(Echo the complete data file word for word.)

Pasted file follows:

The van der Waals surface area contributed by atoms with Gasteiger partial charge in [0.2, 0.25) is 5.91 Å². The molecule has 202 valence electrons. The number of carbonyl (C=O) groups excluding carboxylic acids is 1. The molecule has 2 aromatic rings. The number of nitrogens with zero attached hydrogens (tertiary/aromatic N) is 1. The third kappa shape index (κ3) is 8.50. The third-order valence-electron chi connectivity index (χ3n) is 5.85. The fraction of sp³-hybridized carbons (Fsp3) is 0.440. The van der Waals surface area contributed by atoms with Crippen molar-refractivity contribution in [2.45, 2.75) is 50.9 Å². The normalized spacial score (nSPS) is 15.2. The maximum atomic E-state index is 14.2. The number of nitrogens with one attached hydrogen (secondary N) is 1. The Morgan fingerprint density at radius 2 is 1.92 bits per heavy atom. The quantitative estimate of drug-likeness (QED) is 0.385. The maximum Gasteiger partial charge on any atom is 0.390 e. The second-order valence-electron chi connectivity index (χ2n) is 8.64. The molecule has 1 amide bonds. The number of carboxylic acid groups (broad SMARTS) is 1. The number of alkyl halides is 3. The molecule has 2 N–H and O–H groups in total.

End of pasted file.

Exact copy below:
The van der Waals surface area contributed by atoms with Gasteiger partial charge in [0.2, 0.25) is 5.91 Å². The molecule has 202 valence electrons. The number of carbonyl (C=O) groups excluding carboxylic acids is 1. The molecule has 2 aromatic rings. The number of nitrogens with zero attached hydrogens (tertiary/aromatic N) is 1. The third kappa shape index (κ3) is 8.50. The third-order valence-electron chi connectivity index (χ3n) is 5.85. The fraction of sp³-hybridized carbons (Fsp3) is 0.440. The van der Waals surface area contributed by atoms with Crippen molar-refractivity contribution in [2.45, 2.75) is 50.9 Å². The normalized spacial score (nSPS) is 15.2. The maximum atomic E-state index is 14.2. The number of nitrogens with one attached hydrogen (secondary N) is 1. The Morgan fingerprint density at radius 2 is 1.92 bits per heavy atom. The quantitative estimate of drug-likeness (QED) is 0.385. The maximum Gasteiger partial charge on any atom is 0.390 e. The second-order valence-electron chi connectivity index (χ2n) is 8.64. The molecule has 1 amide bonds. The number of carboxylic acid groups (broad SMARTS) is 1. The number of alkyl halides is 3. The molecule has 2 N–H and O–H groups in total.